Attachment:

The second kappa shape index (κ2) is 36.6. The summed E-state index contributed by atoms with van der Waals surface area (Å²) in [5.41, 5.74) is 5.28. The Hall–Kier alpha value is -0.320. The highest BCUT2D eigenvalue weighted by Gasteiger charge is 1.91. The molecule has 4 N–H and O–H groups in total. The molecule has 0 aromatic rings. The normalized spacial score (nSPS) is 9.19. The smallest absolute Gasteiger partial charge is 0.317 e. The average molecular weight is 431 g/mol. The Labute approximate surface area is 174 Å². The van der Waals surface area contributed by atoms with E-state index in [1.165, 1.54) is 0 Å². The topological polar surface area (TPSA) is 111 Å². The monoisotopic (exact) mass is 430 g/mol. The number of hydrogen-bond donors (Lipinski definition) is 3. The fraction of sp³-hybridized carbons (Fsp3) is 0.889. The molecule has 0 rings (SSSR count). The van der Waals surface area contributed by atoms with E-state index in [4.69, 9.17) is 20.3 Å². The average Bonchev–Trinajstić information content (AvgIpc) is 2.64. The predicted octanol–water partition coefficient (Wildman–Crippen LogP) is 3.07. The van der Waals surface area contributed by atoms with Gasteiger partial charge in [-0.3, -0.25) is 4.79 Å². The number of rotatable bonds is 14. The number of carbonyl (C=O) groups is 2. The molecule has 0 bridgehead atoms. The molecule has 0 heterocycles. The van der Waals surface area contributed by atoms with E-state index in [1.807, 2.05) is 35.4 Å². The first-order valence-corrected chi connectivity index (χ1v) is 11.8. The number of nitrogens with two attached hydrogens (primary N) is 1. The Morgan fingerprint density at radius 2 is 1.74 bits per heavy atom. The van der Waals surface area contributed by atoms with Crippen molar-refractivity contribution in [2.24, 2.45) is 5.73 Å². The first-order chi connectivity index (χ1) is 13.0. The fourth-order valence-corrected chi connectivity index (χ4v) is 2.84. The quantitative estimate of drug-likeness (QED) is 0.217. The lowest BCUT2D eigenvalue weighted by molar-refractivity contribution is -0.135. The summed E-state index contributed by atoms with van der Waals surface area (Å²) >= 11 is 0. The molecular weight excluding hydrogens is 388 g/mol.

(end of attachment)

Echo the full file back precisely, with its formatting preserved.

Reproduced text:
The second kappa shape index (κ2) is 36.6. The summed E-state index contributed by atoms with van der Waals surface area (Å²) in [5.41, 5.74) is 5.28. The Hall–Kier alpha value is -0.320. The highest BCUT2D eigenvalue weighted by Gasteiger charge is 1.91. The molecule has 4 N–H and O–H groups in total. The molecule has 0 aromatic rings. The normalized spacial score (nSPS) is 9.19. The smallest absolute Gasteiger partial charge is 0.317 e. The average molecular weight is 431 g/mol. The Labute approximate surface area is 174 Å². The van der Waals surface area contributed by atoms with E-state index in [1.165, 1.54) is 0 Å². The topological polar surface area (TPSA) is 111 Å². The monoisotopic (exact) mass is 430 g/mol. The number of hydrogen-bond donors (Lipinski definition) is 3. The fraction of sp³-hybridized carbons (Fsp3) is 0.889. The molecule has 0 rings (SSSR count). The van der Waals surface area contributed by atoms with E-state index in [4.69, 9.17) is 20.3 Å². The average Bonchev–Trinajstić information content (AvgIpc) is 2.64. The predicted octanol–water partition coefficient (Wildman–Crippen LogP) is 3.07. The van der Waals surface area contributed by atoms with Gasteiger partial charge in [-0.3, -0.25) is 4.79 Å². The number of rotatable bonds is 14. The number of carbonyl (C=O) groups is 2. The molecule has 0 bridgehead atoms. The molecule has 0 heterocycles. The van der Waals surface area contributed by atoms with E-state index in [1.807, 2.05) is 35.4 Å². The first-order valence-corrected chi connectivity index (χ1v) is 11.8. The number of nitrogens with two attached hydrogens (primary N) is 1. The Morgan fingerprint density at radius 2 is 1.74 bits per heavy atom. The van der Waals surface area contributed by atoms with Crippen molar-refractivity contribution in [2.24, 2.45) is 5.73 Å². The first-order chi connectivity index (χ1) is 13.0. The fourth-order valence-corrected chi connectivity index (χ4v) is 2.84. The quantitative estimate of drug-likeness (QED) is 0.217. The lowest BCUT2D eigenvalue weighted by molar-refractivity contribution is -0.135. The summed E-state index contributed by atoms with van der Waals surface area (Å²) >= 11 is 0. The molecular weight excluding hydrogens is 388 g/mol.